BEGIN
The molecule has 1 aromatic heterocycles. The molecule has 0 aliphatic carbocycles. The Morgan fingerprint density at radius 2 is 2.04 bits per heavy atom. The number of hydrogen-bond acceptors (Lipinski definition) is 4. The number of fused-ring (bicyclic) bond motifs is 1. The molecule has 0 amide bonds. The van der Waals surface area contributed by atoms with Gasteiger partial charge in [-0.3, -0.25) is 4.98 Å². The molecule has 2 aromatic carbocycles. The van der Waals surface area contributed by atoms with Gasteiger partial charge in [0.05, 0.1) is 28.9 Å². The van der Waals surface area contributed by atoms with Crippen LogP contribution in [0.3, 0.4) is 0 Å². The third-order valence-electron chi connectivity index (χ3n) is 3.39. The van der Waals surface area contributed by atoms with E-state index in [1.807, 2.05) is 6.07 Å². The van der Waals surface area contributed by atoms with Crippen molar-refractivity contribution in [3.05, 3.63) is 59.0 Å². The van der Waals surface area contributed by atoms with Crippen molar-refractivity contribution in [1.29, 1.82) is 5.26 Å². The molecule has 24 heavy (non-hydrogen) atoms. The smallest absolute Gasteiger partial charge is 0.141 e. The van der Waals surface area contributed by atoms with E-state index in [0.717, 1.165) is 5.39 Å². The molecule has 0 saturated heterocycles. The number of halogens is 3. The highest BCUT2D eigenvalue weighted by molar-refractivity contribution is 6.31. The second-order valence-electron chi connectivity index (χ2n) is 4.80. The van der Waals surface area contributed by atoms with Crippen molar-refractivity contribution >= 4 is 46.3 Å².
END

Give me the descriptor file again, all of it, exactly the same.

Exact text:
The molecule has 1 aromatic heterocycles. The molecule has 0 aliphatic carbocycles. The Morgan fingerprint density at radius 2 is 2.04 bits per heavy atom. The number of hydrogen-bond acceptors (Lipinski definition) is 4. The number of fused-ring (bicyclic) bond motifs is 1. The molecule has 0 amide bonds. The van der Waals surface area contributed by atoms with Gasteiger partial charge in [-0.3, -0.25) is 4.98 Å². The molecule has 2 aromatic carbocycles. The van der Waals surface area contributed by atoms with Gasteiger partial charge in [0.05, 0.1) is 28.9 Å². The van der Waals surface area contributed by atoms with Crippen LogP contribution in [0.3, 0.4) is 0 Å². The third-order valence-electron chi connectivity index (χ3n) is 3.39. The van der Waals surface area contributed by atoms with E-state index in [1.807, 2.05) is 6.07 Å². The van der Waals surface area contributed by atoms with Crippen molar-refractivity contribution in [3.05, 3.63) is 59.0 Å². The van der Waals surface area contributed by atoms with Crippen molar-refractivity contribution in [1.29, 1.82) is 5.26 Å². The molecule has 24 heavy (non-hydrogen) atoms. The smallest absolute Gasteiger partial charge is 0.141 e. The van der Waals surface area contributed by atoms with E-state index in [0.717, 1.165) is 5.39 Å². The molecule has 0 saturated heterocycles. The number of halogens is 3. The highest BCUT2D eigenvalue weighted by molar-refractivity contribution is 6.31. The second-order valence-electron chi connectivity index (χ2n) is 4.80. The van der Waals surface area contributed by atoms with Crippen molar-refractivity contribution >= 4 is 46.3 Å².